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Pre/postnatal Pilates: Pelvic floor (Part I) – what is it, and why is it important?

In the prenatal classes that I teach, I’ve had mamas coming up to me, a little shy, sharing that when they sneeze/cough/laugh, or sometimes while getting up from a sitting position, urine seems to leak out uncontrollably. This is also known as incontinence, and is common both during pregnancy and post-birth. While I reassure mamas that they needn’t feel embarrassed by this, there are things that you can do to improve the situation.

*Disclaimer: Do bear in mind that I’m sharing about this based on my knowledge as a Pilates teacher, and I’m explaining things in a layman manner for most people to understand. However, if you require professional advice, it’s best to see a physiotherapist who is trained in pelvic floor health.

Firstly, what is the pelvic floor?

Most people aren’t acquainted with it. If you practice Pilates regularly, you might have heard of it, but often it’s difficult to understand these intricate muscles that are deep inside your body. An simple way to think of the pelvic floor is like a hammock stretching from your tailbone (at the back) to your pubic bone (in the front). It is a band of muscles that support your pelvic organs such as your uterus, bladder and bowels.

Okay…and how do I find it?

Excuse the slight technical talk – the pelvic floor contains your sphincters which are the muscles surrounding your urethra and anus, allowing you to control your pee & poo. So a way to help you “find” your pelvic floor muscles is to try to stop your urine flow midway the next time you’re peeing. Those muscles that you use to “hold your pee” (like how I often describe it in class) are your pelvic floor muscles.

What happens to the pelvic floor during pregnancy & birth?

During pregnancy, several things happen to the pelvic floor. For starters, with your growing baby, the uterus increases in weight and your pelvic floor has to work harder to support this. For fitspo mamas who continue with high impact activities such as running/HIIT during their 2nd & 3rd trimesters (I do not recommend this!), the impact on their pelvic floor is further exacerbated. Also, muscle-relaxing hormones during pregnancy prepare your body for the birth and cause the pelvic floor to loosen.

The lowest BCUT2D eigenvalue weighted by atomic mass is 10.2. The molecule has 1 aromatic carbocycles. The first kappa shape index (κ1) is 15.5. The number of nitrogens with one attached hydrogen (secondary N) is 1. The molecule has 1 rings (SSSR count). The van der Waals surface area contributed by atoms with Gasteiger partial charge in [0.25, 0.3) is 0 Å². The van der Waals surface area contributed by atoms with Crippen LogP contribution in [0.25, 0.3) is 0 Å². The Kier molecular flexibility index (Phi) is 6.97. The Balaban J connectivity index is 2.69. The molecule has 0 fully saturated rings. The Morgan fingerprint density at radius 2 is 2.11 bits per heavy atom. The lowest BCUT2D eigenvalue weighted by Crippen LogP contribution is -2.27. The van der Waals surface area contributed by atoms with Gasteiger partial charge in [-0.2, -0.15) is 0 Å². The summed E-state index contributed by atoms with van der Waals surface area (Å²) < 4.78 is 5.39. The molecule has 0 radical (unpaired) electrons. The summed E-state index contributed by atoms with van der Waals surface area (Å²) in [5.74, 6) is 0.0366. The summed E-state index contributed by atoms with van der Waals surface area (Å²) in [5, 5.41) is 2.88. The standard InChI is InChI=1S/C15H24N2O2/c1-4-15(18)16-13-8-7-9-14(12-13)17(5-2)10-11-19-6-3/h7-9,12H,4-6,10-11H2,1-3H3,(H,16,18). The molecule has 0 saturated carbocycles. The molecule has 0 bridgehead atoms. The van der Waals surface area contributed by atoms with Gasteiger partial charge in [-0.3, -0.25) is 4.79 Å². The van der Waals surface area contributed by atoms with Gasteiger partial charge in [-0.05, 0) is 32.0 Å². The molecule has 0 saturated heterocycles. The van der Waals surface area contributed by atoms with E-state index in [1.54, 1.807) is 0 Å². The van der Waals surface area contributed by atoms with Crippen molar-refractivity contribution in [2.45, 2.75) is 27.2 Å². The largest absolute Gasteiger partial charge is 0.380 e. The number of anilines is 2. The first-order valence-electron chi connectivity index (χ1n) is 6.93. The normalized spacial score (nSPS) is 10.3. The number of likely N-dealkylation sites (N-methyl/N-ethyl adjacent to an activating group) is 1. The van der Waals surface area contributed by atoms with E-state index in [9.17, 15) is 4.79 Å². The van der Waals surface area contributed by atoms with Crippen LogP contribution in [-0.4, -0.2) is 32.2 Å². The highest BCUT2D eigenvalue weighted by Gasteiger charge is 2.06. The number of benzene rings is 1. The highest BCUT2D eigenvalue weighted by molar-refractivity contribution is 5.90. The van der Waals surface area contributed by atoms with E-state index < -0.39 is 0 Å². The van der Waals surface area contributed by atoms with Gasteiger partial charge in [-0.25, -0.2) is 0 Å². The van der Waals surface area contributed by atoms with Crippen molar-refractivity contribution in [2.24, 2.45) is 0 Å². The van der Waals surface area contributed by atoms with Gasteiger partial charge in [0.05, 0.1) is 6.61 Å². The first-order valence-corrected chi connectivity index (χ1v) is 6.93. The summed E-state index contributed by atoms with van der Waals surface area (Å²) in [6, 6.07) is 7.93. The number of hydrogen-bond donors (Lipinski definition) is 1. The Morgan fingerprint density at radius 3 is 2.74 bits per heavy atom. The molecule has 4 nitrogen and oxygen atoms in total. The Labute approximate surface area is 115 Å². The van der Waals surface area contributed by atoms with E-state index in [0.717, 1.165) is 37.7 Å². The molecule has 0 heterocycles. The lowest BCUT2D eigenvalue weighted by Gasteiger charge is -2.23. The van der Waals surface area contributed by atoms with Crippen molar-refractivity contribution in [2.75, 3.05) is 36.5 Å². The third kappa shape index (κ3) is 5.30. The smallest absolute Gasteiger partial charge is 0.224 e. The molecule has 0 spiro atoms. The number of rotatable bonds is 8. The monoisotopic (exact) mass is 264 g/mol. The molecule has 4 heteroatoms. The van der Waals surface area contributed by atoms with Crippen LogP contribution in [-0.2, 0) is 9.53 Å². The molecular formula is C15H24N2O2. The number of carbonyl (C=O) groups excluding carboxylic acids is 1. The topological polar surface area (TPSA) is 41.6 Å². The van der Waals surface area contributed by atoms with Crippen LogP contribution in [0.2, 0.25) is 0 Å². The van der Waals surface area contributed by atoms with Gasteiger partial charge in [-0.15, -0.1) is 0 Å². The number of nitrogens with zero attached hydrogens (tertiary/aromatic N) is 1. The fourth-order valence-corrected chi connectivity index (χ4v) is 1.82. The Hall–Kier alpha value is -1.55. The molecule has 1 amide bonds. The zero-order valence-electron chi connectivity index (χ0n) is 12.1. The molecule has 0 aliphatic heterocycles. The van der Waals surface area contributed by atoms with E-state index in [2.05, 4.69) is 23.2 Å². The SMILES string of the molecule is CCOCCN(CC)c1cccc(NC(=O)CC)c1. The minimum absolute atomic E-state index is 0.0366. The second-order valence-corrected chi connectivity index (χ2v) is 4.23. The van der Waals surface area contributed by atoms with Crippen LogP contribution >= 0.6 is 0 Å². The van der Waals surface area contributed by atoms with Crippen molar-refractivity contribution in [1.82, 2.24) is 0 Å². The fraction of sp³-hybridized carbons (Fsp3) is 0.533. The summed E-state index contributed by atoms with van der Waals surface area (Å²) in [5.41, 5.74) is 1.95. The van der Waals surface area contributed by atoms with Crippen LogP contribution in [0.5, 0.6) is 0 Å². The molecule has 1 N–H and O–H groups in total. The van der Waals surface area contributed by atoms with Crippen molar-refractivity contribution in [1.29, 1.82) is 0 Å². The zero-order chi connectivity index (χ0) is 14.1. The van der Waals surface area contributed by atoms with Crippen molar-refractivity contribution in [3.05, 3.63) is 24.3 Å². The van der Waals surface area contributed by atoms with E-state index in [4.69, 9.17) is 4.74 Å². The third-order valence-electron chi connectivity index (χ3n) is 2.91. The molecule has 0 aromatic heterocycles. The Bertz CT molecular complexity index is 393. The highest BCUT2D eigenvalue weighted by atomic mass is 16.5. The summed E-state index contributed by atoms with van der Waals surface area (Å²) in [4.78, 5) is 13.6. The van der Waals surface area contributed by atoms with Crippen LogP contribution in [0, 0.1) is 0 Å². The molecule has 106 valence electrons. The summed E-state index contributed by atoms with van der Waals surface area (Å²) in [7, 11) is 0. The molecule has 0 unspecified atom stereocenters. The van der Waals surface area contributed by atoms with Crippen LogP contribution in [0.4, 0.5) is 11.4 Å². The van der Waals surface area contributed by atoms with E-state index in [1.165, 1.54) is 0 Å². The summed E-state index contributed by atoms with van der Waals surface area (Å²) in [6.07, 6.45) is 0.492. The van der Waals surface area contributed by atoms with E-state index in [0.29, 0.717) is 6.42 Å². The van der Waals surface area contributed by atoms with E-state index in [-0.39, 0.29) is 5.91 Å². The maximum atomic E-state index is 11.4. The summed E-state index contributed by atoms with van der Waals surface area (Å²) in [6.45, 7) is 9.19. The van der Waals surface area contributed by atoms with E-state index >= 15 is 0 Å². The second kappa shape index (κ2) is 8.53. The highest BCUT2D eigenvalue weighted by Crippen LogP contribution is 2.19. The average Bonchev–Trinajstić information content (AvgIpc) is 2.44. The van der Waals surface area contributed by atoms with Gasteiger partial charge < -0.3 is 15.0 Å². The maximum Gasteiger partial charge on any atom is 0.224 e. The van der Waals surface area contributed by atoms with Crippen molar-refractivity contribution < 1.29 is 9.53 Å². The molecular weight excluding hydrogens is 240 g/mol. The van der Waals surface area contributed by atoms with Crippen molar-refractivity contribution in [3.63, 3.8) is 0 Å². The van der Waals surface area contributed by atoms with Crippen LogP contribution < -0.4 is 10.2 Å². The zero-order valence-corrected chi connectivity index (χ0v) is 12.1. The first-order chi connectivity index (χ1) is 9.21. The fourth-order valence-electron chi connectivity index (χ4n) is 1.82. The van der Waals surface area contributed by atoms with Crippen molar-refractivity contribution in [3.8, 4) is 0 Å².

During birth, your pelvic floor also goes through a lot! In a vaginal birth, the pelvic floor is stretched and strained to accommodate the delivery of your baby. And C-sec mamas aren’t spared too! Remember that it is a major abdominal surgery after all – cutting through multiple layers does result in a weakened abdominal wall and pelvic floor.

What do I do about this then??

First and foremost mamas, accept that your body is going through a lot during pregnancy and birth. In all my pre/post natal classes, I remind my clients of the importance of respecting their bodies and amazing work that its doing by carrying and birthing their babies. Work with your body instead of against it.

During pregnancy: Strengthen AND stretch your pelvic floor. Often, the worry of incontinence gets mama motivated into practicing the kegels to strengthen her pelvic floor muscles, which is great! But hold up a moment – remember what I mentioned above about the changes in your body during pregnancy and birth? Your hormones are causing your pelvic floor to relax, your pelvic floor muscles are built to stretch during birth – and it is important to keep this in mind! Over-strengthening of the pelvic floor during pregnancy is working against what your body is doing to birth your baby. Instead, aim for balance between keeping your pelvic floor both strong and supple during pregnancy to minimise incontinence, and yet allow it to be flexible for the birth.

After birth: That’s when you can do all the strengthening that you want! But once again, listen to your body. You have gone through a lot during the birth, appreciate for body for the work its done! Focus on gentle rehabilitation post-birth (breathing exercises can be done even on the day itself, once you feel ready), and gradually build up as your body recovers.

This post was more of an introduction to what the pelvic floor is – I believe that it is important to understand it before actually trying to do something about it. I decided to split this topic into 2 sections, otherwise it’s gonna get too long. In my next post, I will share some exercises that you can do to strengthen and stretch your pelvic floor during pregnancy and after birth. Hit the subscribe to be notified when my next post is up 😉

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